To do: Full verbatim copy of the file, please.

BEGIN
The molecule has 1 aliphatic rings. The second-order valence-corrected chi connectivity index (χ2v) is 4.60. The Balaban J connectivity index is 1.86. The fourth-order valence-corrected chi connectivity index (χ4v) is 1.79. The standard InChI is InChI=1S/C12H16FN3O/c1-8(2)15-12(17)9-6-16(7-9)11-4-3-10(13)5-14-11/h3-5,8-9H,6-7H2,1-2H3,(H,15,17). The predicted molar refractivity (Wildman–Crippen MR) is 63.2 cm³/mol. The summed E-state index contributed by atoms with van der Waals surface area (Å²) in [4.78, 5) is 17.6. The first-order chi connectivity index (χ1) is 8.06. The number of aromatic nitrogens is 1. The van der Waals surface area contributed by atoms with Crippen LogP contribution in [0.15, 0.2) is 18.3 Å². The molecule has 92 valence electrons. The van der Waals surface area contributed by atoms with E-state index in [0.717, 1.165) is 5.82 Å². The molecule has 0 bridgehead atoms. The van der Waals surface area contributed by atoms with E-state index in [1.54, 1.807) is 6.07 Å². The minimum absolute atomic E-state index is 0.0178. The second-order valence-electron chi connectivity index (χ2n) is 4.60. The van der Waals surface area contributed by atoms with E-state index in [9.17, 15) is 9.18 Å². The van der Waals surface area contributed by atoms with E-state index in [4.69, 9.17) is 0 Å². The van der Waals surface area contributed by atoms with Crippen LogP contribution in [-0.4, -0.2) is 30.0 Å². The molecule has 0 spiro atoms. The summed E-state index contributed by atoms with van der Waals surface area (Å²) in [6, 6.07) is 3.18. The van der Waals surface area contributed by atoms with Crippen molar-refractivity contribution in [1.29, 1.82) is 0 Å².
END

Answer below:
The molecule has 1 aliphatic rings. The second-order valence-corrected chi connectivity index (χ2v) is 4.60. The Balaban J connectivity index is 1.86. The fourth-order valence-corrected chi connectivity index (χ4v) is 1.79. The standard InChI is InChI=1S/C12H16FN3O/c1-8(2)15-12(17)9-6-16(7-9)11-4-3-10(13)5-14-11/h3-5,8-9H,6-7H2,1-2H3,(H,15,17). The predicted molar refractivity (Wildman–Crippen MR) is 63.2 cm³/mol. The summed E-state index contributed by atoms with van der Waals surface area (Å²) in [4.78, 5) is 17.6. The first-order chi connectivity index (χ1) is 8.06. The number of aromatic nitrogens is 1. The van der Waals surface area contributed by atoms with Crippen LogP contribution in [0.15, 0.2) is 18.3 Å². The molecule has 92 valence electrons. The van der Waals surface area contributed by atoms with E-state index in [0.717, 1.165) is 5.82 Å². The molecule has 0 bridgehead atoms. The van der Waals surface area contributed by atoms with E-state index in [1.54, 1.807) is 6.07 Å². The minimum absolute atomic E-state index is 0.0178. The second-order valence-electron chi connectivity index (χ2n) is 4.60. The van der Waals surface area contributed by atoms with E-state index in [9.17, 15) is 9.18 Å². The van der Waals surface area contributed by atoms with E-state index in [4.69, 9.17) is 0 Å². The van der Waals surface area contributed by atoms with Crippen LogP contribution in [-0.4, -0.2) is 30.0 Å². The molecule has 0 spiro atoms. The summed E-state index contributed by atoms with van der Waals surface area (Å²) in [6, 6.07) is 3.18. The van der Waals surface area contributed by atoms with Crippen molar-refractivity contribution in [1.29, 1.82) is 0 Å².